In 2004, Oprah Winfrey famously gave a car to each of her 276 audience members to celebrate a season premiere of her talk show: “You get a car! You get a car! Everybody gets a car.”
But for many, the excitement turned to some disappointment when they realized that their new Pontiac G6 sedan would come with a hefty tax bill.
Turns out that the show’s giveaway was part of a promotion by General Motors for the now-defunct Pontiac brand. This made the $28,500 car a prize — not a gift.
When you win money, like in a lottery, or an item, like a car, you owe ordinary income taxes on the value of the prize.
Winfrey’s giveaway was intended for audience members who desperately needed a car, so it’s understandable that some weren’t completely happy about having to pay taxes on something they thought was free. Winners who worried about how to pay the tax could trade down for a less expensive model, thus reducing taxes owed; take out a loan to cover the tax bill using the car as collateral; or accept the vehicle and then sell it to raise the money needed to pay the IRS.
So when philanthropist and billionaire Robert F. Smith recently announced that he was paying off all the student loans for the 2019 graduating class of Morehouse College, I wondered whether this was a repeat of the Winfrey win.
Would Smith’s altruism still leave students with a debt to pay to Uncle Sam?
“My family is going to create a grant to eliminate your student loans!” Smith told the graduates during his Sunday commencement speech at the historically black college in Atlanta. Smith is founder and chief executive of Vista Equity Partners, a private-equity firm focused on investing in software and technology-enabled businesses.
But Smith’s largesse could be — depending on how the money is given — the rare gift that is truly free.
In the nonsensical tax code, it’s the giver — not the receiver — who might get a tax bill. Unlike Oprah’s audience, the Morehouse students may not receive a 1099-MISC IRS form, which is issued when a prize is valued at more than $600.
“The receipt of a gift is excluded from income regardless of the amount or the source,” said Eric Bronnenkant, head of tax at the online financial adviser Betterment. “Assuming the payment of the graduates’ student loans is classified as a gift, it would be income-tax free.”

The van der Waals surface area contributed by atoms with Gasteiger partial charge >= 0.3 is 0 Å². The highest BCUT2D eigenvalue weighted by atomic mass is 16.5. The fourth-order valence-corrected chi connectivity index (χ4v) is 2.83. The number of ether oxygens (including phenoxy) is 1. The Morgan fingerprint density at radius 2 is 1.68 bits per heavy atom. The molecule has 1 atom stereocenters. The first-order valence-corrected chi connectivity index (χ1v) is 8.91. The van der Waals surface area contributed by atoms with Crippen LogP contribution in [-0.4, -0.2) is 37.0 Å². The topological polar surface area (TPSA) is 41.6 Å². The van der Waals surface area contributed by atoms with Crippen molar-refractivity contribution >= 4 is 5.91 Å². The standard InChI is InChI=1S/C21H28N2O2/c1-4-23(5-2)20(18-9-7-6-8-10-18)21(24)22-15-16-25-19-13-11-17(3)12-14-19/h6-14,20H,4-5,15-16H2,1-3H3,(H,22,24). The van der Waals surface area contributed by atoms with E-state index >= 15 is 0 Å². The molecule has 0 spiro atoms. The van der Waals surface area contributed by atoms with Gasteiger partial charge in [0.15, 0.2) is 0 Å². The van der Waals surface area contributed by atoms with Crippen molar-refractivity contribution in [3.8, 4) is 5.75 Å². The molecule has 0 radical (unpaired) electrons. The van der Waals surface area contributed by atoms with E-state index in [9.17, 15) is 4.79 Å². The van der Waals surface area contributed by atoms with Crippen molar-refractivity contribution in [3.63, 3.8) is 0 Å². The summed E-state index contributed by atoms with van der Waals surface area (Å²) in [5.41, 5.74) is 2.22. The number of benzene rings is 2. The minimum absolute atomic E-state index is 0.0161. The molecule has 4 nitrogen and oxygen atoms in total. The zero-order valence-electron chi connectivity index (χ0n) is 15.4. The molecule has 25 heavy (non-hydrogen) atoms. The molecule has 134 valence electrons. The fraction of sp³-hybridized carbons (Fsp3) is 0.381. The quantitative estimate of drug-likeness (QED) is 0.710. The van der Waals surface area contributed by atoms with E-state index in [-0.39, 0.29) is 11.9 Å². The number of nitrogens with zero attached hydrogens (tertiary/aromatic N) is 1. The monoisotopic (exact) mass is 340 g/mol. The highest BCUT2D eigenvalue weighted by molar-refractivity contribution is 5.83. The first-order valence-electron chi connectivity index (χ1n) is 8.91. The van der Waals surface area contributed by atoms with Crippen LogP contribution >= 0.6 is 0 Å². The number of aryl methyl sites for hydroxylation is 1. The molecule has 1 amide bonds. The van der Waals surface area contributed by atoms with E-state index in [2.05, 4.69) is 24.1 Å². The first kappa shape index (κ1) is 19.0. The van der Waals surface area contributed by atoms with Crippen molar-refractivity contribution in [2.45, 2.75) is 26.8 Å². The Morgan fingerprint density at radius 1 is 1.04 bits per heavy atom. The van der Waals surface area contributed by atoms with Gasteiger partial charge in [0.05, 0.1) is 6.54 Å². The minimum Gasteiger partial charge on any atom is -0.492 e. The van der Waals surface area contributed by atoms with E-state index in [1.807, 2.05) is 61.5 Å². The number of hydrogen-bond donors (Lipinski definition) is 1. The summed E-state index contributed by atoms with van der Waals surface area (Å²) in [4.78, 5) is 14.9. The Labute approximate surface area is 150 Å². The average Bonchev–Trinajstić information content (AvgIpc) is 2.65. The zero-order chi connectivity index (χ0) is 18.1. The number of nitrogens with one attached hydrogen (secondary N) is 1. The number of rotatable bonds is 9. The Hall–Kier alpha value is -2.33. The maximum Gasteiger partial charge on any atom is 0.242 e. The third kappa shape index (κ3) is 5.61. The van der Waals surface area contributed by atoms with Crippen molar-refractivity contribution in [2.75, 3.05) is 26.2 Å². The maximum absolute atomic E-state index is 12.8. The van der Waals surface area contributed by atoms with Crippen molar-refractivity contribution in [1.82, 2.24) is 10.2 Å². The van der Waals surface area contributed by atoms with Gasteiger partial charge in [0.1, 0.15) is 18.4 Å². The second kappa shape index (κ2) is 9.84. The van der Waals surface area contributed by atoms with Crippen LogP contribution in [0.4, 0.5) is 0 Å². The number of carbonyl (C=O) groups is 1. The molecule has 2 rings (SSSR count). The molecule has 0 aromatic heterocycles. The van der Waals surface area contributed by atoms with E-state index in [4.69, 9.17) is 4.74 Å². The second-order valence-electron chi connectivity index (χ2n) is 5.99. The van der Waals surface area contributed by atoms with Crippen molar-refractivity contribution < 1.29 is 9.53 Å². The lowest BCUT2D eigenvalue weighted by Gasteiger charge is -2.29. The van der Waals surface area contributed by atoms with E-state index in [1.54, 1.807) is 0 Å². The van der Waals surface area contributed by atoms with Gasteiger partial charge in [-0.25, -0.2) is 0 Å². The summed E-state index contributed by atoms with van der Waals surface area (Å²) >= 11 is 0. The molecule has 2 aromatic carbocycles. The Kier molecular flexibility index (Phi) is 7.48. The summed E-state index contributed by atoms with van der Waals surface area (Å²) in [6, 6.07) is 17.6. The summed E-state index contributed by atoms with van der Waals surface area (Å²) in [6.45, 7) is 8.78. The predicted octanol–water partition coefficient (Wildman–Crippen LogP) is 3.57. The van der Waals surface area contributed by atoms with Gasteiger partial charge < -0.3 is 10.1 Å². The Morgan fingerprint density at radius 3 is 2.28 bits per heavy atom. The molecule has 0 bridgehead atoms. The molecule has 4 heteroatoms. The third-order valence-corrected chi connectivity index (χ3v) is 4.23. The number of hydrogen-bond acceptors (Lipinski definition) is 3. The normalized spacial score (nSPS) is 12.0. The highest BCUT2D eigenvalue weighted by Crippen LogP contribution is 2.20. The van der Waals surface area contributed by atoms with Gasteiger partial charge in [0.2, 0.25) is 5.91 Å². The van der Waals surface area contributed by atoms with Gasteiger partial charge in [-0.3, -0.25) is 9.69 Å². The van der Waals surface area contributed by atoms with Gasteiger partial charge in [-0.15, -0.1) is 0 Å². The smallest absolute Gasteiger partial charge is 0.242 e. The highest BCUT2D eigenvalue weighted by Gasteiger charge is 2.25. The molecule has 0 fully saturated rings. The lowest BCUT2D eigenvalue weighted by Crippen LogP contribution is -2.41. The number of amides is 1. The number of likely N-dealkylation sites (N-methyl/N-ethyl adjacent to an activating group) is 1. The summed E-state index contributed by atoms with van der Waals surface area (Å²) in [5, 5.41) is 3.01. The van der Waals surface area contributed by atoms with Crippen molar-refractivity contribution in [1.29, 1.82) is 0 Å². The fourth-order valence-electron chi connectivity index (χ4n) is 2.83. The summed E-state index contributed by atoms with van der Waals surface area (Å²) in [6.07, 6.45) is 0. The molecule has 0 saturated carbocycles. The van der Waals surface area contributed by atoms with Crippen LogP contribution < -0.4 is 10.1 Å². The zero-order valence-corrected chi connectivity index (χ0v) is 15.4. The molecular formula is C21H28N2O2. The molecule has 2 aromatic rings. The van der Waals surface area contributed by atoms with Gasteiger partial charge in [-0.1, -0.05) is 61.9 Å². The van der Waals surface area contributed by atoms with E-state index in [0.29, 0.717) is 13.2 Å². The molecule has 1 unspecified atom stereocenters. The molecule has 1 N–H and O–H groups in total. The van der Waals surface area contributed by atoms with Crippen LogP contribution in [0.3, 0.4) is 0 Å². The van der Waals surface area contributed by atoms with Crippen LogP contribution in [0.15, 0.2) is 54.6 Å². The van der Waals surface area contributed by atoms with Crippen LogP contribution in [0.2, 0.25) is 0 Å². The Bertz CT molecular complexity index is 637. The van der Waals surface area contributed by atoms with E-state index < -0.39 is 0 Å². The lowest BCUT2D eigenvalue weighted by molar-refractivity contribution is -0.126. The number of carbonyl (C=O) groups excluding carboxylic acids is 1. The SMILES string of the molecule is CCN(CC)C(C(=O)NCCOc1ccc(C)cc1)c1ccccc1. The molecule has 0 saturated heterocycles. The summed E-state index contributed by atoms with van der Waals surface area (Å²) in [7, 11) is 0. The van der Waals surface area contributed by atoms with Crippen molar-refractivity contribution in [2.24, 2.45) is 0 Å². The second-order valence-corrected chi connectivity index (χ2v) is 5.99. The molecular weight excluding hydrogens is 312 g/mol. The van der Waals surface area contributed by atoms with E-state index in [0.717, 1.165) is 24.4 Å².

The bar is pretty high for the average taxpayer to even be concerned about the 40 percent gift tax.
As of this year, donors are allowed to give up to $15,000 annually to an individual without triggering the reporting of the gift to the IRS. If you go over this amount, you are generally required to file a gift tax return (Form 709). But that doesn’t mean you’ll owe taxes on the gift. This is because the lifetime gift allowance right now is $11.4 million per individual. Double that for married couples.
The tax code does provide an exception to the gift rule for money paid directly to a qualifying educational institution for tuition, said Tyler Mickey, a certified public accountant and member of the American Institute of CPAs.
But “generally, the actual loan amounts for prior periods would not qualify for the exception,” Mickey said.
So would graduates incur taxes for the debt they won’t end up paying?
In general, if your debt is forgiven or discharged for less than what you owe, the amount of the canceled debt is treated as ordinary income and is taxable, according to the IRS.
“With respect to Mr. Smith’s gift, I don’t believe the students will need to pick up the amounts as income, since the lender didn’t actually forgive the debt,” said Michael Landsberg, a CPA and also an AICPA member.
Because Smith surprised the students and the school with his generosity, the specifics of how his gift will be handled, including any tax implications, are still being worked out, according to a statement from Morehouse.
But let’s say the gift does somehow trigger a taxable situation for the graduates. Whatever they might owe in taxes would still be considerably less than their current student debt obligation. And that’s a great graduation present nonetheless.